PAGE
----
for Py-virus

posed to two different size classes of defective Py DNA have acquired the capacity for continuous in vitro- growth, have lost the property of contact inhibition of growth, and contain the Py T antigen, provide rather convincing evidence for the transforming capacity of these defective Py DNAs, and show that the entire viral genome is not required for transformation. They suggest further that many, perhaps most, Py virus-transformed cells have been transformed by defective viral-DNA species, which would in turn explain the failure to rescue infectious virus from such cells. ACKNOWLEDGMENTS The authors wish to express their thanks to Pat Carpenter and Irene Korolak for valuable technical assistance, and to Mr. Perry D’Obrenan and Cathy Hicks for their help in preparing the figures. The studies were supported by grants from the Medical Research Council of Canada (MT-1191) and the National Cancer Institute of Canada. Dr. A.


in hamster

embryo cells transformed

Salmi was the recipient of a University Killam Postdoctoral Fellowship.


of Alberta,

REFERENCES 1. BLACKSTEIN, M. E., STANNERS, C. P., and FARMILO, A. J., J. Mol. Biol. 42, 301-313 (1969). 2. FRIED, M., J. Virol. 13, 939-946 (1974). 3. GRIFFIN, B. E., and FRIED, M., Nature 256, 175179 (1975). 4. ROBBERSON, D. L., and FRIED, M., Proc. Nat. Acad. Sci. USA 71, 3497-3501 (1974). 5. FOLK, W. R., and WANG, H-C. E., Virology 61, 140-155 (1974). 6. LAVI, S., and WINOCOUR, E., J. Viral. 9, 309-316 (1972). 7. SUMMERS, J., and VOGT, M., In “Second Lepetit Symposium: The Biology of Oncogenic Viruses” (L. G. Silvestri, ed.) p. 306-311 (1970). North Holland Publishing Co., Amsterdam. 8. FOLK, W. R., J. Viral. 11, 424-431 (1973). 9. WINOCOUR, E., Virology 19, 158-168 (1963). 10. SEEHAFER, J., SALMI, A., SCRABA, D. G., and COLTER, J. S., Virology 66, 192-205 (1975). J., and 11. POUWELS, P. H., VAN ROTTERDAM, COHEN, J. A., J. Mol. Biol. 40, 379-390 (1969). 12. MCCUTCHAN, J. H., and PAGANO, J. S., J. Nat. Cancer Inst. 41, 351-357 (1968).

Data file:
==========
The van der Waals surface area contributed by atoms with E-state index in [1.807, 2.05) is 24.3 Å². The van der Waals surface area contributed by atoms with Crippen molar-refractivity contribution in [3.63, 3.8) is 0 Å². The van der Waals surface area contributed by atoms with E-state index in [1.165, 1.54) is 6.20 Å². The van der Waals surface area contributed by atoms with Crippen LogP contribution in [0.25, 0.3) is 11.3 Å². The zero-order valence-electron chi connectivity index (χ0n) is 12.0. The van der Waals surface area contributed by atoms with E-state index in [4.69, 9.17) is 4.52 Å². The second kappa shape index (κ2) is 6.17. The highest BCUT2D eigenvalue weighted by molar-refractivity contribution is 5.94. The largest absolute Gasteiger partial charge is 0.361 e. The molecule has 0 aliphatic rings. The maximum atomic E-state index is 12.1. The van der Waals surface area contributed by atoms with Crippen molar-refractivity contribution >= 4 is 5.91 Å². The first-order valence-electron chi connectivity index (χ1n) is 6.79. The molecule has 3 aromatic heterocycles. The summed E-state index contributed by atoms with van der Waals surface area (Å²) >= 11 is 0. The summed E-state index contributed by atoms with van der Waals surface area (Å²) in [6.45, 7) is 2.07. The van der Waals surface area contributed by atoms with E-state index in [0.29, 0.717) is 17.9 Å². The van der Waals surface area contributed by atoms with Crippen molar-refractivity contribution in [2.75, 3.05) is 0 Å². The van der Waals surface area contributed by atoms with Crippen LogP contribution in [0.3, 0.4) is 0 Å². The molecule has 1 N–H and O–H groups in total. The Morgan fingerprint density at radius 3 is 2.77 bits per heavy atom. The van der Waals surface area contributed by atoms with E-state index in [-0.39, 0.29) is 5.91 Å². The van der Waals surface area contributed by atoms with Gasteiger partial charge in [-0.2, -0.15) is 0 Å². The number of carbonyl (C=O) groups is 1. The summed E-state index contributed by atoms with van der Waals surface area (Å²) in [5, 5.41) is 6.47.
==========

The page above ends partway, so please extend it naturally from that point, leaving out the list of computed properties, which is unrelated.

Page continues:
Transformation of hamster embryo cells by defective polyoma virus DNA.

VIROLOGY 70, 223-226 Wt’6) Transformation of Hamster Embryo Cells by Defective Polyoma Virus DNA AIM0 SALMI,’ JUTTA SEEHAFER, Department of Bioc...